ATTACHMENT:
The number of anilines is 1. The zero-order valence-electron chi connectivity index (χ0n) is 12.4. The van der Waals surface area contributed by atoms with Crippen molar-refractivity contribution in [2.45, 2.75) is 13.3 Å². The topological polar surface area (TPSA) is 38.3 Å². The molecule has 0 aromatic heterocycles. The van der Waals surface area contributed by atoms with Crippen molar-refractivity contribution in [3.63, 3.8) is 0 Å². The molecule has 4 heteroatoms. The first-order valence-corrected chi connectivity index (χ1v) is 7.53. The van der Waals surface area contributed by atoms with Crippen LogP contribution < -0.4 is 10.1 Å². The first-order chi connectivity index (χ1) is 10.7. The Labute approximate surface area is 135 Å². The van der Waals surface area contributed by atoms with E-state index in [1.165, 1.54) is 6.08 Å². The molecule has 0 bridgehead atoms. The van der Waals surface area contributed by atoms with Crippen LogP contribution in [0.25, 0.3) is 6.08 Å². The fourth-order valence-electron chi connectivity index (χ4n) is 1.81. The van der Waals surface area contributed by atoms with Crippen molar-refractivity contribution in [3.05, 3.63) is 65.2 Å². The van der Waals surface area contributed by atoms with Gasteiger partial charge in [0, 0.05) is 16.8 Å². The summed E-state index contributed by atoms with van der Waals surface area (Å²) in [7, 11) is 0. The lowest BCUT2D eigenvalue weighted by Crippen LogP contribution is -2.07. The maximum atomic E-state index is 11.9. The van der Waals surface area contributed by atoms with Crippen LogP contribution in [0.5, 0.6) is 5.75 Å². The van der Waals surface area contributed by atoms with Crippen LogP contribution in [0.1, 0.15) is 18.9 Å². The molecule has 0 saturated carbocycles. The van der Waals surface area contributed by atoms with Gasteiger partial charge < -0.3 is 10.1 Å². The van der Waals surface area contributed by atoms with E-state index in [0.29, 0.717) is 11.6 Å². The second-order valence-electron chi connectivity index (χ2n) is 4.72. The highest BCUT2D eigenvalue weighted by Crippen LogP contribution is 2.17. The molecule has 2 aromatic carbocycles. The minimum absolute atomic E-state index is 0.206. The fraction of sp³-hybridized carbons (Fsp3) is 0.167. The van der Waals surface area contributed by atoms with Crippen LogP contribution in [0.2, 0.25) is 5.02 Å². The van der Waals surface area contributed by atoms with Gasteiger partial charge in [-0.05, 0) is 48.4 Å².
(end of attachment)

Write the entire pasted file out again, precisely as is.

The number of anilines is 1. The zero-order valence-electron chi connectivity index (χ0n) is 12.4. The van der Waals surface area contributed by atoms with Crippen molar-refractivity contribution in [2.45, 2.75) is 13.3 Å². The topological polar surface area (TPSA) is 38.3 Å². The molecule has 0 aromatic heterocycles. The van der Waals surface area contributed by atoms with Crippen molar-refractivity contribution in [3.63, 3.8) is 0 Å². The molecule has 4 heteroatoms. The first-order valence-corrected chi connectivity index (χ1v) is 7.53. The van der Waals surface area contributed by atoms with Crippen LogP contribution < -0.4 is 10.1 Å². The first-order chi connectivity index (χ1) is 10.7. The Labute approximate surface area is 135 Å². The van der Waals surface area contributed by atoms with E-state index in [1.165, 1.54) is 6.08 Å². The molecule has 0 bridgehead atoms. The van der Waals surface area contributed by atoms with Crippen LogP contribution in [0.25, 0.3) is 6.08 Å². The fourth-order valence-electron chi connectivity index (χ4n) is 1.81. The van der Waals surface area contributed by atoms with Crippen molar-refractivity contribution in [3.05, 3.63) is 65.2 Å². The van der Waals surface area contributed by atoms with Gasteiger partial charge in [0, 0.05) is 16.8 Å². The summed E-state index contributed by atoms with van der Waals surface area (Å²) in [7, 11) is 0. The lowest BCUT2D eigenvalue weighted by Crippen LogP contribution is -2.07. The maximum atomic E-state index is 11.9. The van der Waals surface area contributed by atoms with Crippen LogP contribution in [0.5, 0.6) is 5.75 Å². The van der Waals surface area contributed by atoms with Crippen LogP contribution in [0.1, 0.15) is 18.9 Å². The molecule has 0 saturated carbocycles. The van der Waals surface area contributed by atoms with Gasteiger partial charge < -0.3 is 10.1 Å². The van der Waals surface area contributed by atoms with E-state index in [0.29, 0.717) is 11.6 Å². The second-order valence-electron chi connectivity index (χ2n) is 4.72. The highest BCUT2D eigenvalue weighted by Crippen LogP contribution is 2.17. The molecule has 2 aromatic carbocycles. The minimum absolute atomic E-state index is 0.206. The fraction of sp³-hybridized carbons (Fsp3) is 0.167. The van der Waals surface area contributed by atoms with Crippen LogP contribution in [0.2, 0.25) is 5.02 Å². The van der Waals surface area contributed by atoms with Gasteiger partial charge in [-0.05, 0) is 48.4 Å².